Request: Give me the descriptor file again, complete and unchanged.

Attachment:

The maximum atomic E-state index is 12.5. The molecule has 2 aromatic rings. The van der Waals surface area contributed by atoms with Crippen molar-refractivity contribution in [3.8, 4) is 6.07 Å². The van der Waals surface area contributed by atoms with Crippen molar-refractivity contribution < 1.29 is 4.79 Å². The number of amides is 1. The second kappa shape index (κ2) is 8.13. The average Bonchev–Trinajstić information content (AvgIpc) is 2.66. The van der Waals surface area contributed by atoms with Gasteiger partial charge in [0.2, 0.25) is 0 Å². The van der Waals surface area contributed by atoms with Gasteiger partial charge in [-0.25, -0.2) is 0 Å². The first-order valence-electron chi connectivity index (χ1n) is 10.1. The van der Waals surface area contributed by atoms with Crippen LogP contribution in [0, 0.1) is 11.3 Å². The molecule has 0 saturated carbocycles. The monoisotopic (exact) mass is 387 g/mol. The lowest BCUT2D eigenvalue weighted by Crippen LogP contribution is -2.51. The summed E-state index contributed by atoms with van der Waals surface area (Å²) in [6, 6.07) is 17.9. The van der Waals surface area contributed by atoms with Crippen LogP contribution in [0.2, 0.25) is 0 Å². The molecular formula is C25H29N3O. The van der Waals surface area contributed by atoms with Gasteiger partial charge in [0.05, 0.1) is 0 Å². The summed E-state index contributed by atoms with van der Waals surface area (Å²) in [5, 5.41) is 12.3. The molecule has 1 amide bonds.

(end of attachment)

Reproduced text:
The maximum atomic E-state index is 12.5. The molecule has 2 aromatic rings. The van der Waals surface area contributed by atoms with Crippen molar-refractivity contribution in [3.8, 4) is 6.07 Å². The van der Waals surface area contributed by atoms with Crippen molar-refractivity contribution < 1.29 is 4.79 Å². The number of amides is 1. The second kappa shape index (κ2) is 8.13. The average Bonchev–Trinajstić information content (AvgIpc) is 2.66. The van der Waals surface area contributed by atoms with Gasteiger partial charge in [0.2, 0.25) is 0 Å². The van der Waals surface area contributed by atoms with Gasteiger partial charge in [-0.25, -0.2) is 0 Å². The first-order valence-electron chi connectivity index (χ1n) is 10.1. The van der Waals surface area contributed by atoms with Crippen LogP contribution in [0, 0.1) is 11.3 Å². The molecule has 0 saturated carbocycles. The monoisotopic (exact) mass is 387 g/mol. The lowest BCUT2D eigenvalue weighted by Crippen LogP contribution is -2.51. The summed E-state index contributed by atoms with van der Waals surface area (Å²) in [6, 6.07) is 17.9. The van der Waals surface area contributed by atoms with Crippen LogP contribution in [0.2, 0.25) is 0 Å². The molecular formula is C25H29N3O. The van der Waals surface area contributed by atoms with Gasteiger partial charge in [0.05, 0.1) is 0 Å². The summed E-state index contributed by atoms with van der Waals surface area (Å²) in [5, 5.41) is 12.3. The molecule has 1 amide bonds.